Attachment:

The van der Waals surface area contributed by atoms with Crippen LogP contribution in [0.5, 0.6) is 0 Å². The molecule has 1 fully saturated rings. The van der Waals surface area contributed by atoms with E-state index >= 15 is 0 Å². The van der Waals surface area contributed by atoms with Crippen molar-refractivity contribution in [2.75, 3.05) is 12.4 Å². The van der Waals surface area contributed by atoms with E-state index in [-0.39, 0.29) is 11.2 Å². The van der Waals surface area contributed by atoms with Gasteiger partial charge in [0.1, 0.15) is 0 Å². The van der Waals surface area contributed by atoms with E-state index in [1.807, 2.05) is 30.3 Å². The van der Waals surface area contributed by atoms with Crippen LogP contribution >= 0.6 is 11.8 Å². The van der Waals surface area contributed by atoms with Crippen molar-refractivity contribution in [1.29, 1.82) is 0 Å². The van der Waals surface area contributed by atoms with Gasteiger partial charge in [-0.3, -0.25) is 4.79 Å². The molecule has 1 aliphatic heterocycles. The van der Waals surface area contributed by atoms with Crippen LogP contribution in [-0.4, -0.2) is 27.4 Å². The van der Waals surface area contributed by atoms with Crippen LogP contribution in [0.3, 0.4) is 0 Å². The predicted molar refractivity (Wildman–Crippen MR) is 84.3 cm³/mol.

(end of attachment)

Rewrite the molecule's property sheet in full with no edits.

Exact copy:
The van der Waals surface area contributed by atoms with Crippen LogP contribution in [0.5, 0.6) is 0 Å². The molecule has 1 fully saturated rings. The van der Waals surface area contributed by atoms with E-state index >= 15 is 0 Å². The van der Waals surface area contributed by atoms with Crippen molar-refractivity contribution in [2.75, 3.05) is 12.4 Å². The van der Waals surface area contributed by atoms with E-state index in [-0.39, 0.29) is 11.2 Å². The van der Waals surface area contributed by atoms with Gasteiger partial charge in [0.1, 0.15) is 0 Å². The van der Waals surface area contributed by atoms with E-state index in [1.807, 2.05) is 30.3 Å². The van der Waals surface area contributed by atoms with Crippen LogP contribution >= 0.6 is 11.8 Å². The van der Waals surface area contributed by atoms with Crippen molar-refractivity contribution in [1.29, 1.82) is 0 Å². The van der Waals surface area contributed by atoms with Gasteiger partial charge in [-0.3, -0.25) is 4.79 Å². The molecule has 1 aliphatic heterocycles. The van der Waals surface area contributed by atoms with Crippen LogP contribution in [-0.4, -0.2) is 27.4 Å². The van der Waals surface area contributed by atoms with Crippen LogP contribution in [0.3, 0.4) is 0 Å². The predicted molar refractivity (Wildman–Crippen MR) is 84.3 cm³/mol.